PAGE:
Human Trafficking- No, it doesn’t happen here…does it?!
Last weekend, my husband, daughter, and I rented the movie Taken. The topic of human trafficking was not foreign to us, as our church brings it to the forefront, and recently an inspired twenty-something friend of mine did a huge awareness campaign about this awful reality at a local junior college. However, to sit with my lovely, young daughter, imagining that she could be the victim of such a crime, stirred something inside me. What got me ranting and raving was how Hollywood glossed over (spoiler alert to the movie’s end here) the traumatic effects of being a sex slave. When the character in the movie gets rescued, she seemingly returns to her life, emotionally unscathed. As a therapist who worked with sexual abuse victims, some ritualistically abused, this is SO unrealistic–the recovery is slow. Should a girl actually survive kidnapping, heroin addiction, and being sold into sex slavery…the trauma would be monumental!
What alarmed me was this: my daughter went to school the next Monday and talked about the topic of human trafficking with her high school friends. Most of them didn’t even know that this existed! Certainly not in the U.S.! Sadly, it does.
According to the UN, up to 4 million women and children worldwide are trafficked around the world, being forced into prostitution. It is the second largest and fastest growing criminal industry in the world, earning 32 billion dollars in the U.S. The average age of the victim: 12. TWELVE! What were you doing when you were twelve? I was learning the hustle, wearing satin blue shorts, and listening to the latest Bay City Rollers’ 8-Track. These twelve-year-old’s are drugged, beaten into submission, raped, tortured, starved, given forced abortions if they become pregnant, and then told that their families or friends will be tortured or killed if they run away. And yes, this IS happening in your state, as well as Africa, the Middle East, Western Europe, and South East Asia.
Some experts report that as many as 750,000 women and children have been trafficked INTO the United States. You know that massage parlor that has that “funny” feel to it?…See the articles below with the names the Polaris Project. They have targeted such “massage parlors” where Thai girls as young as 9 years old have been kidnapped from Thailand, trafficked, and sent to the U.S. to become sex slaves.
Other S.E. Asian gangs in California have focused on 11-14 year old girls in their own culture, beating them, raping them, then trafficking them within the U.S.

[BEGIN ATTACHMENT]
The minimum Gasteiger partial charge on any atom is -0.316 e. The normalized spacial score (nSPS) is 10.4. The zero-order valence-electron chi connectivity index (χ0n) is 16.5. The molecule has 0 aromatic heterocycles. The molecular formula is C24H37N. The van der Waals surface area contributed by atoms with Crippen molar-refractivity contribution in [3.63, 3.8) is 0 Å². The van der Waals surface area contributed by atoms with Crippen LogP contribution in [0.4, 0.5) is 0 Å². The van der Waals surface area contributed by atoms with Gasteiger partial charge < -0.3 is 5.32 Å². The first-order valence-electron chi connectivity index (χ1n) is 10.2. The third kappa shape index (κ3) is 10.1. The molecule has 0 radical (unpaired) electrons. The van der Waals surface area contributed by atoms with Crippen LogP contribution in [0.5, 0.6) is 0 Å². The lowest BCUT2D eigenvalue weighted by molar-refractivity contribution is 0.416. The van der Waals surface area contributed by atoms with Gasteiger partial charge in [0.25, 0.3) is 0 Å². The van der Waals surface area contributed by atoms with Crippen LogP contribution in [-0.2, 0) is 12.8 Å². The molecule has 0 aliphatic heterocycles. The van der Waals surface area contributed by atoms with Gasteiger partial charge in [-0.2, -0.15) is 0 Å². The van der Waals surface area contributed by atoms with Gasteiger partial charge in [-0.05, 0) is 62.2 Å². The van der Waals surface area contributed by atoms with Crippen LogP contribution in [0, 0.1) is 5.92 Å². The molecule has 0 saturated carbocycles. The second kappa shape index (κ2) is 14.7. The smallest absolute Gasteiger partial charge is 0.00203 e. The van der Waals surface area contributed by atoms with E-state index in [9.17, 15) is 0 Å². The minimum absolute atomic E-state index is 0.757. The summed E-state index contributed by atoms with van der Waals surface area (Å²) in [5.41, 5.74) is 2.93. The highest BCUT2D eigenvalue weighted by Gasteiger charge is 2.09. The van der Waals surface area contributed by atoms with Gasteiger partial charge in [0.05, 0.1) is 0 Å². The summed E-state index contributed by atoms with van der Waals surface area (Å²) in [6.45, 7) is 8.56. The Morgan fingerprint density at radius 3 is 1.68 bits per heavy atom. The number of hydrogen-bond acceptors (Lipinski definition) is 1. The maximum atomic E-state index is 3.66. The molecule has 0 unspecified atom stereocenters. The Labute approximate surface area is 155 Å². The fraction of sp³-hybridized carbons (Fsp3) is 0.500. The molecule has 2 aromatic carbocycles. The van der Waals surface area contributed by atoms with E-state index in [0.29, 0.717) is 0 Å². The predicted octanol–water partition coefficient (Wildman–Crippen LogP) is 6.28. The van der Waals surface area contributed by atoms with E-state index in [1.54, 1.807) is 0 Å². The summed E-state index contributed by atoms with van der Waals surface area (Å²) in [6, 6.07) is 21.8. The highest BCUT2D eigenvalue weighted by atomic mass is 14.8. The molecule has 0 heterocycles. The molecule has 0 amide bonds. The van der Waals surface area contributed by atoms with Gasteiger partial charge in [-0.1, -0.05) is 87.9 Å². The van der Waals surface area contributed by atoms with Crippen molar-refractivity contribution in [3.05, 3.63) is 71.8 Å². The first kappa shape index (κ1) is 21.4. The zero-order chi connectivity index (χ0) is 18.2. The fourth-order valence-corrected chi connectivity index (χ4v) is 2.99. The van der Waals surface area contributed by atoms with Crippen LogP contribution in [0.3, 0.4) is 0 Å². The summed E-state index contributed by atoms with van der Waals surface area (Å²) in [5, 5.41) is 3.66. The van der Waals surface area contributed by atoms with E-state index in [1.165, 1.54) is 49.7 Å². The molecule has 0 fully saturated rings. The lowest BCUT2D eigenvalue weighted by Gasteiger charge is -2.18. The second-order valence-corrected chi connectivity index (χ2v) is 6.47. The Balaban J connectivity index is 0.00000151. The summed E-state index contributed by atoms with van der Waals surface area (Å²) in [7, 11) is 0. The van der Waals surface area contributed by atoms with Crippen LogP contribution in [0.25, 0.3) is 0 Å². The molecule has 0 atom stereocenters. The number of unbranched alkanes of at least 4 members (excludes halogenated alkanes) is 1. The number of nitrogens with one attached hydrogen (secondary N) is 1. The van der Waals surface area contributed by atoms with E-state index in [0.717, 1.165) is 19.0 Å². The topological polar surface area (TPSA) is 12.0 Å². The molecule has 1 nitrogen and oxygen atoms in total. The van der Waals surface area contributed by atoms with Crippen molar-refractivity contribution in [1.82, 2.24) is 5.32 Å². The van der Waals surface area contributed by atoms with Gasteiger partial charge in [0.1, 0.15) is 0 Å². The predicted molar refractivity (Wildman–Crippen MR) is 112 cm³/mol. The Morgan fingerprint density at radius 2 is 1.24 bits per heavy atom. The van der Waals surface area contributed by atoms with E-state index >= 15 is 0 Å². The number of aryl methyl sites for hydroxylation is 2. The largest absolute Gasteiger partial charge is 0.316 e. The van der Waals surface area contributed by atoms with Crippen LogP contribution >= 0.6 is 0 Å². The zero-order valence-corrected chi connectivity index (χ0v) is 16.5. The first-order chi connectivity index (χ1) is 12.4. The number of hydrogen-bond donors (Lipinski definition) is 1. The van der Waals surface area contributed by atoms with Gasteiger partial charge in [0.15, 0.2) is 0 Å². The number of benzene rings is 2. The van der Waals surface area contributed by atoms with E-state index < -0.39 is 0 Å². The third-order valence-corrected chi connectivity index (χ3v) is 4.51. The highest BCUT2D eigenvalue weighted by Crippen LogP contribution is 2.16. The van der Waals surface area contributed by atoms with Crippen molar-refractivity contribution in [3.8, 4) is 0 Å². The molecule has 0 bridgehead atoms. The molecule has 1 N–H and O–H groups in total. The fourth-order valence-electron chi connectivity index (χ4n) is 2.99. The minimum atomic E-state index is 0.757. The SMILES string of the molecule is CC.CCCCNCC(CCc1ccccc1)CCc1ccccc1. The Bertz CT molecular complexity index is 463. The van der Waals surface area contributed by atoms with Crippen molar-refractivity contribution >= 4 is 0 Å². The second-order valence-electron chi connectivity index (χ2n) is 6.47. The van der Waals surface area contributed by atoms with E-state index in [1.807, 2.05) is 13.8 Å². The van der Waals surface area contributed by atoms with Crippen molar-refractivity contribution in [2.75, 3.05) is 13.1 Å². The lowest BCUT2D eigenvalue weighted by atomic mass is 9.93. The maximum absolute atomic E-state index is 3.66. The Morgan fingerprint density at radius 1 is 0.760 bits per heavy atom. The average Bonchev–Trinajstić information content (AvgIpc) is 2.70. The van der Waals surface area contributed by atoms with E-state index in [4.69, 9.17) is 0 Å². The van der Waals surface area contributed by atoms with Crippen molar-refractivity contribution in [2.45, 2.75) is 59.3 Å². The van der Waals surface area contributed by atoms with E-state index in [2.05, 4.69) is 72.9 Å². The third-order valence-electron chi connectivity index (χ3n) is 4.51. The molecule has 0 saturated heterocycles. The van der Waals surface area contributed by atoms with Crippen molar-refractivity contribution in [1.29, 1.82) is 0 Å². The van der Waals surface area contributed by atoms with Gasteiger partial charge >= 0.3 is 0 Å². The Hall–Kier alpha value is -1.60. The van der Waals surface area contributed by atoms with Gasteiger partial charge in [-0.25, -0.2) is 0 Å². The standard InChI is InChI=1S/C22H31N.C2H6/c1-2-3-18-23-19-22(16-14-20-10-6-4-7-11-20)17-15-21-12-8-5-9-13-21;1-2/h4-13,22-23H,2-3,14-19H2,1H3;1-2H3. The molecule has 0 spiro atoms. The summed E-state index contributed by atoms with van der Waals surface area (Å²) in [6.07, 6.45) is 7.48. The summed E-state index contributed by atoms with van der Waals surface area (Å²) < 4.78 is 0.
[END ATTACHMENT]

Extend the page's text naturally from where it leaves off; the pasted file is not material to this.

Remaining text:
In my research about human trafficking, I stumbled upon one very startling and sad fact: women play a leading role in recruiting these precious young girls in the sex trade industry. What?! Doesn’t that go against every maternal instinct in a woman? Yet, think about it…where do these girls go once they’ve outlived their “careers” as sex slaves. Ever heard of identifying with your offender? It happens quite often. Victims become the victimizers. They see no way out, and this is their life. It’s twisted, it’s disturbing, and it is a reality.
So, why am I choosing to discuss this, of all things?
(1) I am the mother of a teen girl and she has teen friends, and they are constantly pushing the envelope of independence. I don’t want to terrify them. I want them to be aware. When one of our cousins chose to travel Europe, she did it in a platonic, co-ed group: two guys, two girls. They stayed together, didn’t wander off one-on-one with locals, and made a pact to watch one another’s backs. Yes, things could have gone awry. However, being in a co-ed group may have kept them safe.
(2) To raise awareness. At the bottom of this article are websites directing you to more information about human trafficking, and who you can call if you suspect someone is being trafficked, or if something seems suspicious. The Polaris Project, funded by the U.S. Dept. of Health and Human Services, opened a hotline in ’07. By June of 2012, they had received over 54,000 calls. Their national number is 1-888-373-7888. On their website, they give examples of various types of sex trafficking, and how as a nation, we’ve turned a blind eye.
(3) I have an exciting interview coming up! A couple of months ago, I read Trafficked: The Diary of a Sex Slave, by Sibel Hodge, a novella which has been listed as one of the Top 40 books about human rights. Sibel will be on sipnsharewithsusan.com in the next couple of weeks. I wanted all of my readers to have an understanding of this important topic before our interview. I strongly urge you to grab a copy of her book, available on Amazon.
I know that this has been a heavy topic. Thanks for hanging in there with me. Sometimes we have to get “real” and talk about the “stuff” that isn’t pretty, or fun, or getting press. It’s too important to gloss over what should be headline news every day.
Remember being 12?…Yeah, let’s help every twelve-year-old girl have her memory untainted, and filled instead with the ordinary, the best friends, the catty-girl stuff, the fashion trouble, the gossip, the silliness, and everything else that made twelve a passage, not an end.
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